Here are a few of my favorites. I’ve given more than these than I can count:


Give Thanks – Wooden Caddy
Only $9.99 (Reg. $22.99)

Currently on my dining room table…


Blessings of God – Dough Bowl
 –Only $24.99 (reg. $64.99)

I gave this to my Mom last Christmas…


Redeemed – Redeemed & Blessed – Ceramic Cookie Jar
 –Only $14.99 (reg. $59.99)

Edited:  30% off the entire store! Begins on Monday, November 24th, this Black Friday coupon will go live: 30FRIDAY14. The coupon is good towards the entire store (includes clearance, excludes Markdown Specials) and is valid through 12/1.

Happy shopping!

What I Want My Teen Daughter To Know About What She Sees on the Internet

We gave our daughter a smart phone three days before she started high school.

She’d been asking for one since the 5th grade.

So, it was sort of a big deal for all of us.

We said no about 243,000 times during those years. We had our reasons.

Sometimes it’s fun to get to say yes.

She eagerly signed the contract we presented and agreed to our restrictions.

For the last three months, we’ve navigated this new season with our teenaged daughter. We’ve reminded her to plug in her phone in the kitchen by 9pm. We’ve asked her not to walk and text, to be present in conversation and not on her phone all the time in the car. We’ve not apologized for the parental restrictions that slow down her phone. As we’ve monitored her texts (yes, all of them), we’ve been pleased that she’s honored God, us and herself. We’ve exchanged payment for her bill for babysitting her little sister so we can take regular date nights. We asked her not to pin hair tutorials during geometry class anymore and we’ve reminded her to call friends instead of text entire conversations. We said no to Facebook, but yes to Instagram. Yes to Pinterest, no to Snapchat.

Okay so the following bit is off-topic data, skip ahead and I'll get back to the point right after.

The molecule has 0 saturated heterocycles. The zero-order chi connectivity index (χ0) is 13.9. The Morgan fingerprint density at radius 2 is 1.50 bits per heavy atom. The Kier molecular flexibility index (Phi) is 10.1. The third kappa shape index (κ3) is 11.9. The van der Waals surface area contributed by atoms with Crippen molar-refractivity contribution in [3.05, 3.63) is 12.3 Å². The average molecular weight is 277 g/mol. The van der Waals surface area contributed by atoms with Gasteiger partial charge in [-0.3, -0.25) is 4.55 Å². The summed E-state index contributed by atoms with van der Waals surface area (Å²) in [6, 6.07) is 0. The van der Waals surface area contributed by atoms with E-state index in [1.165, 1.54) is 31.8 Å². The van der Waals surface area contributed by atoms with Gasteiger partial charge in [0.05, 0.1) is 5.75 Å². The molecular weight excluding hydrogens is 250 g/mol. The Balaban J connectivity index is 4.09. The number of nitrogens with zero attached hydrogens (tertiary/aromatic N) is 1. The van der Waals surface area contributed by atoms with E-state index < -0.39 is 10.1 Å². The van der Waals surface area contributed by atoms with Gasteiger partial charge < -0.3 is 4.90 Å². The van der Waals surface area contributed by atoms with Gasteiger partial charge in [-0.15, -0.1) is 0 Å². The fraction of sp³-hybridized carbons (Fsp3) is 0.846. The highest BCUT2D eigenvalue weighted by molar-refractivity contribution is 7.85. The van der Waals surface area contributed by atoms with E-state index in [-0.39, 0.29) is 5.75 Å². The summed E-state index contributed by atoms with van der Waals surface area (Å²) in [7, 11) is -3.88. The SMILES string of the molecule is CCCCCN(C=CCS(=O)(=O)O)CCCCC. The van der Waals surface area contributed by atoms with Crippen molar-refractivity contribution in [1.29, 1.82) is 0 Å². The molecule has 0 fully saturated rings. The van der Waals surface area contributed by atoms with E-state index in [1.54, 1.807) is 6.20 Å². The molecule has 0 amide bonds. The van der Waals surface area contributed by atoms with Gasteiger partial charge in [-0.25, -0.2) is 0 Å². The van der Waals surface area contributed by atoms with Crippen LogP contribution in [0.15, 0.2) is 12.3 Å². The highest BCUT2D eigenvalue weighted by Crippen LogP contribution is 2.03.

What I want my daughter to know about what she sees on the Internet

We monitor all of it.

It’s been a whole new world and a lot of work. We’ve had some tension and tears and taken the time to talk it out. Allowing our daughter to have Internet access and some social media has made me really glad we waited until now and it’s really made me question allowing it all.

But this is her world and rather than resist it, we’ve chosen to journey it with her. Every family needs to carefully consider the consequences of saying yes and no. Passive parenting and technology don’t mix well. We know our daughter will see good and be exposed to bad and we want to help her navigate her way through both.

Because there are things on the Internet I don’t want my daughter to see.

What I Want My Daughter to Know About What She Sees on the Internet

I don’t want her to know about the millions of pornographic images that degrade and demean women. I don’t want her to know they exist because people want to see them.

I don’t want her to count her worth based on how many Instagram likes she gets or how friends rank her occasional selfies. I don’t want her to feel defeated because she doesn’t measure up on Pinterest.

I don’t want my daughter to see viral nude pictures of Kim Kardashian and know that some women choose to devalue themselves for money and attention.

I don’t want my daughter to see herself as the Internet sees women.

I want her to see the beauty I have seen on the Internet.

I want her to see the women who help those in need.

I want her to see the people who use it to change the world.

I want her pin pictures of fair trade finds and capture selfies of her high school Bible club. I want her to keep tweeting about the Compassion kids we sponsor and share Scripture on her feeds.

I want to her to know that her worth is not based on followers, fans or friends. I want her to believe her beauty is not defined by pins.

But she won’t learn this on the Internet.

Culture reminds our girls regularly they have to work harder, try faster, do more, to get ahead. Media values beauty over brains.Whether or not you’ve given your daughter access to the Internet and social media, don’t doubt for a minute that it’s influencing her. Ask your 5 year old what a selfie is and see what she says.

My daughter doesn’t really want me in her online world. But that’s not enough reason for me to stay out of it. I allowed it and as far as I’m concerned, it’s my job to be involved.

She needs to know this about what she sees on the Internet:

  • She is worth more than the perfect selfie.
  • She is beautiful with or without a thigh gap.
  • She is enough, with or without the perfect winter Pinterest wardrobe.
  • She isn’t valued by shares or what others say about her.
  • She is valued because she is valuable.
  • She is lovely exactly like God created her.

And she doesn’t need a filter to prove it.

When we allow our daughters online, we are essentially giving them the choice to believe what they see or say what they believe. Some days it’s not an easy or clear choice.

And that’s why they have us.